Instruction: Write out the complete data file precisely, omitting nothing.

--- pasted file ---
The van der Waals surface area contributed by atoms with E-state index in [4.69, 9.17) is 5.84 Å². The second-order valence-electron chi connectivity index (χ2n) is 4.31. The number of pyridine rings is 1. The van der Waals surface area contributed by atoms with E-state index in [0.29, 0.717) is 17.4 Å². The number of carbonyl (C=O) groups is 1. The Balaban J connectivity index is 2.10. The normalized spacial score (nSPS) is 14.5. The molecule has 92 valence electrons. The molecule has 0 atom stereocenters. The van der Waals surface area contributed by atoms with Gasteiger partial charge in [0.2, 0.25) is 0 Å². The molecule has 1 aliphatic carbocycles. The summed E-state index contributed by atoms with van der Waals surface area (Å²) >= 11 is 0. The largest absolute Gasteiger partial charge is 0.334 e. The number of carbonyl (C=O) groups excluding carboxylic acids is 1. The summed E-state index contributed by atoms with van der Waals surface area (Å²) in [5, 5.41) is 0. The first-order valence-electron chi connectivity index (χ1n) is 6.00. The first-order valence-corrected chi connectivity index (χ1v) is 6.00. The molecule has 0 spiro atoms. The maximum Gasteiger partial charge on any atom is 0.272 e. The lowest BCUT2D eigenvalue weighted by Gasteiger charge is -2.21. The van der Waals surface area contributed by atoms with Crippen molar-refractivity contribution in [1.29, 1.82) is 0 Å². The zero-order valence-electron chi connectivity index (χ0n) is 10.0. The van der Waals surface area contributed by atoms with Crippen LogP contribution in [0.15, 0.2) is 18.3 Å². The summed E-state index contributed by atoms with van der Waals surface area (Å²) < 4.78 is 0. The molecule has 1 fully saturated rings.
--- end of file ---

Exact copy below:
The van der Waals surface area contributed by atoms with E-state index in [4.69, 9.17) is 5.84 Å². The second-order valence-electron chi connectivity index (χ2n) is 4.31. The number of pyridine rings is 1. The van der Waals surface area contributed by atoms with E-state index in [0.29, 0.717) is 17.4 Å². The number of carbonyl (C=O) groups is 1. The Balaban J connectivity index is 2.10. The normalized spacial score (nSPS) is 14.5. The molecule has 92 valence electrons. The molecule has 0 atom stereocenters. The van der Waals surface area contributed by atoms with Gasteiger partial charge in [0.2, 0.25) is 0 Å². The molecule has 1 aliphatic carbocycles. The summed E-state index contributed by atoms with van der Waals surface area (Å²) >= 11 is 0. The largest absolute Gasteiger partial charge is 0.334 e. The number of carbonyl (C=O) groups excluding carboxylic acids is 1. The summed E-state index contributed by atoms with van der Waals surface area (Å²) in [5, 5.41) is 0. The first-order valence-electron chi connectivity index (χ1n) is 6.00. The first-order valence-corrected chi connectivity index (χ1v) is 6.00. The molecule has 0 spiro atoms. The maximum Gasteiger partial charge on any atom is 0.272 e. The lowest BCUT2D eigenvalue weighted by Gasteiger charge is -2.21. The van der Waals surface area contributed by atoms with Crippen molar-refractivity contribution in [1.29, 1.82) is 0 Å². The zero-order valence-electron chi connectivity index (χ0n) is 10.0. The van der Waals surface area contributed by atoms with Crippen LogP contribution in [0.15, 0.2) is 18.3 Å². The summed E-state index contributed by atoms with van der Waals surface area (Å²) < 4.78 is 0. The molecule has 1 fully saturated rings.